If every team were to behave in the same way, then you might expect social media activity to rise consistently with the number of followers. The more followers you have, the more reach your tweets will have. In other words, the ROI of a single tweet increases with every new follower, which would incentivize teams to focus more and more effort, the larger their followings became. And the data does bear this out, but not in a uniform way.
I have highlighted a few teams that stand out. Notre Dame, which Terry Foy highlighted in the recent Inside Lacrosse Top Incoming Class article, has put a ton of effort into their social media presence. And in our data set, they’ve been the far and away most active tweeter (for those interested, the second most is Denver). Given the trendline of the chart above, we would say that they’ve sent more tweets than expected given the following they’ve amassed.
If we really take the corporate analogy too far, they seem to be in growth mode, investing resources into their social media presence as a way to grow the brand. The flip side is Syracuse; they have the 17th most active social media presence, despite having over 10k more followers than the next closest school. Syracuse is acting like those companies who protect earnings by deferring maintenance on their equipment. (Ok ok, I’ve taken the corporate analogy too far).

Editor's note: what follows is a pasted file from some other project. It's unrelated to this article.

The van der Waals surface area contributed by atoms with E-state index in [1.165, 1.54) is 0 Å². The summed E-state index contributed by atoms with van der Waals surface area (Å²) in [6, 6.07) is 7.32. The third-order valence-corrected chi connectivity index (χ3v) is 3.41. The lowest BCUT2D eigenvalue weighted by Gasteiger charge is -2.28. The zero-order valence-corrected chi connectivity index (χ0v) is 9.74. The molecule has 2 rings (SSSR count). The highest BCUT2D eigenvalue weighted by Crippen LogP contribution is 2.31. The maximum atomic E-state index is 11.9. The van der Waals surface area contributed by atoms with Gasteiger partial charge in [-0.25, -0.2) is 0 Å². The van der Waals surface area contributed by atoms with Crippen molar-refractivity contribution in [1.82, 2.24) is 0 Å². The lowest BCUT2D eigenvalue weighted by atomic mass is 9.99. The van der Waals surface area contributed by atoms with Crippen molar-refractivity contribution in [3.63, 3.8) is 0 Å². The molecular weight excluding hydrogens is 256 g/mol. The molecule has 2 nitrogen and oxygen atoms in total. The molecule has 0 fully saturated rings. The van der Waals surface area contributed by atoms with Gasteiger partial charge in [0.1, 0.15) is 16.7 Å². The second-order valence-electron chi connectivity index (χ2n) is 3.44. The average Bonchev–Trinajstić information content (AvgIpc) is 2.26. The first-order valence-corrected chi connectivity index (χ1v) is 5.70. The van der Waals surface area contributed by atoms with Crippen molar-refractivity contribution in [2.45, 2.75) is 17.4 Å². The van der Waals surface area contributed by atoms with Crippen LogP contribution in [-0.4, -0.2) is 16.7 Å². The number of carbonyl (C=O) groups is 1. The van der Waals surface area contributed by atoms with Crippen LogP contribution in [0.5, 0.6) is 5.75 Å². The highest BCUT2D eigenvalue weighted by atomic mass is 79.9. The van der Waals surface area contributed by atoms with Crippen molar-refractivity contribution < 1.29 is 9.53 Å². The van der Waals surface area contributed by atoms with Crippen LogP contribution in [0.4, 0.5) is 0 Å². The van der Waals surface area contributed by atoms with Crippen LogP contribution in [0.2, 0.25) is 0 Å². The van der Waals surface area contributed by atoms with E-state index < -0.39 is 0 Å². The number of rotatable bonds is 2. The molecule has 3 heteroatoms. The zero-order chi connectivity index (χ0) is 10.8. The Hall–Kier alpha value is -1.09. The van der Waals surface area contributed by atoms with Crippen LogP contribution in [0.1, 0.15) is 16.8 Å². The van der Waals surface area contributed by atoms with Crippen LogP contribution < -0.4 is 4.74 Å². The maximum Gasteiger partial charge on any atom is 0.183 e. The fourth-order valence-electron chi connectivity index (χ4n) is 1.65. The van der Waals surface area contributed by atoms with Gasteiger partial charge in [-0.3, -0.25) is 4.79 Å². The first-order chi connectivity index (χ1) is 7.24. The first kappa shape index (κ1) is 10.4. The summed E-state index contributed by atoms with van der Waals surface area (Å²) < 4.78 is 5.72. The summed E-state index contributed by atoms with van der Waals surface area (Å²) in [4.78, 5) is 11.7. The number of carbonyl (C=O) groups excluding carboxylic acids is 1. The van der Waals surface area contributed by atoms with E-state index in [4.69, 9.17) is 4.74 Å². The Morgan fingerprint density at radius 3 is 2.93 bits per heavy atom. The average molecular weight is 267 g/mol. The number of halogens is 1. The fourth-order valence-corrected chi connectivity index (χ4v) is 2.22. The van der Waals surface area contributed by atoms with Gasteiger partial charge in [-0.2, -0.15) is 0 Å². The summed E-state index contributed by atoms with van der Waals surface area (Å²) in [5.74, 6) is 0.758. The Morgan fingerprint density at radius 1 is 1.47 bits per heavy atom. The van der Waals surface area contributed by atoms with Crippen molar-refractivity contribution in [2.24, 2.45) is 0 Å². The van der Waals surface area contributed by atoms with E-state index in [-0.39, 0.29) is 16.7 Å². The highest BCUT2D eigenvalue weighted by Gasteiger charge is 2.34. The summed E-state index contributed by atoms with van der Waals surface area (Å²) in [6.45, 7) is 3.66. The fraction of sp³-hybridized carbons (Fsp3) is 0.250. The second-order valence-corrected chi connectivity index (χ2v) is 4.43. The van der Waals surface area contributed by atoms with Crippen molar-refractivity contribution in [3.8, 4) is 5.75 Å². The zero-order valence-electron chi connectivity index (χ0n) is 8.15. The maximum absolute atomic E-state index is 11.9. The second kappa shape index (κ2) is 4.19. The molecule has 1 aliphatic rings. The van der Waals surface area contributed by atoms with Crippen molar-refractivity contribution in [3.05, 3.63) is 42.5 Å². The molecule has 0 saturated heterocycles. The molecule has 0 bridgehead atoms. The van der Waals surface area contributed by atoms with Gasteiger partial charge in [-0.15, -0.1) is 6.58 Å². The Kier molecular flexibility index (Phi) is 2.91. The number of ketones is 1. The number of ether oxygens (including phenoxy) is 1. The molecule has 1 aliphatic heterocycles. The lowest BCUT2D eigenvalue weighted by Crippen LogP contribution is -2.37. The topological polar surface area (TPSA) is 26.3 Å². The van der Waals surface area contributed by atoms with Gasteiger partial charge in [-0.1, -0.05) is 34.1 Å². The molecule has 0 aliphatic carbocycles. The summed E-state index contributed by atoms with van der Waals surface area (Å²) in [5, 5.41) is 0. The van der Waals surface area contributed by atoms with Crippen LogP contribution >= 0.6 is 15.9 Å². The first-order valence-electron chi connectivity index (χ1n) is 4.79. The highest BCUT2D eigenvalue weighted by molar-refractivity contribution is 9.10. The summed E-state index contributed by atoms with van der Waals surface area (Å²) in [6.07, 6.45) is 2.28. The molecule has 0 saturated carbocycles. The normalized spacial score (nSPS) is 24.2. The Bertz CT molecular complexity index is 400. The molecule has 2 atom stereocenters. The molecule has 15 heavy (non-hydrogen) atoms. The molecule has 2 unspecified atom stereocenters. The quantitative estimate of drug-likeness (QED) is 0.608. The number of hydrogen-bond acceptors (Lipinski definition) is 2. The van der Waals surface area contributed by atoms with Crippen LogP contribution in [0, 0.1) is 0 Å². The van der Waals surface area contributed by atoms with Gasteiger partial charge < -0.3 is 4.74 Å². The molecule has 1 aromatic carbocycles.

A second shout-out to Monmouth for having the highest ratio of tweets-to-followers. The Hawks Twitter account has 3,112 followers, but they’ve sent 3,900 tweets since we’ve been keeping track. Only two teams have a ratio over 1 (the other is Drexel). Again, this stuff is all about creating tailwinds for yourself, so congratulations to the Monmouth leadership team for having the long-term perspective required to invest in this sort of online presence, relative to the number of people they are reaching.
Does it matter?
For what it’s worth, Notre Dame’s follower count has grown 3.2% in the last 30 days, where Syracuse’s has fallen by .5%. Time will tell if this approach does yield on-field benefits. But in a world of capped scholarships, large programs that find a way to exploit their other financial advantages can reap big benefits. If you’ve been following our recruiting series, for a school like Notre Dame or Denver, it’s fair to ask if social media presence negates some of the challenges of being so far from the national talent base? Does that explain their activity? Who knows (wink wink to program reps who’d like to share their story).
I’ll be curious to see how this changes of the course of the off-season and into next season. The advantages, if they exist, are going to be subtle, so it’s not as if we’ll be able to say that any on-field benefits have any connection. Of course, if we continue to see Notre Dame’s follower count go up, and that is leading to more positive press, it will be hard to say they aren’t reaping some reward.
What do you think about all this? Does social media presence have any value to a D1 lacrosse team?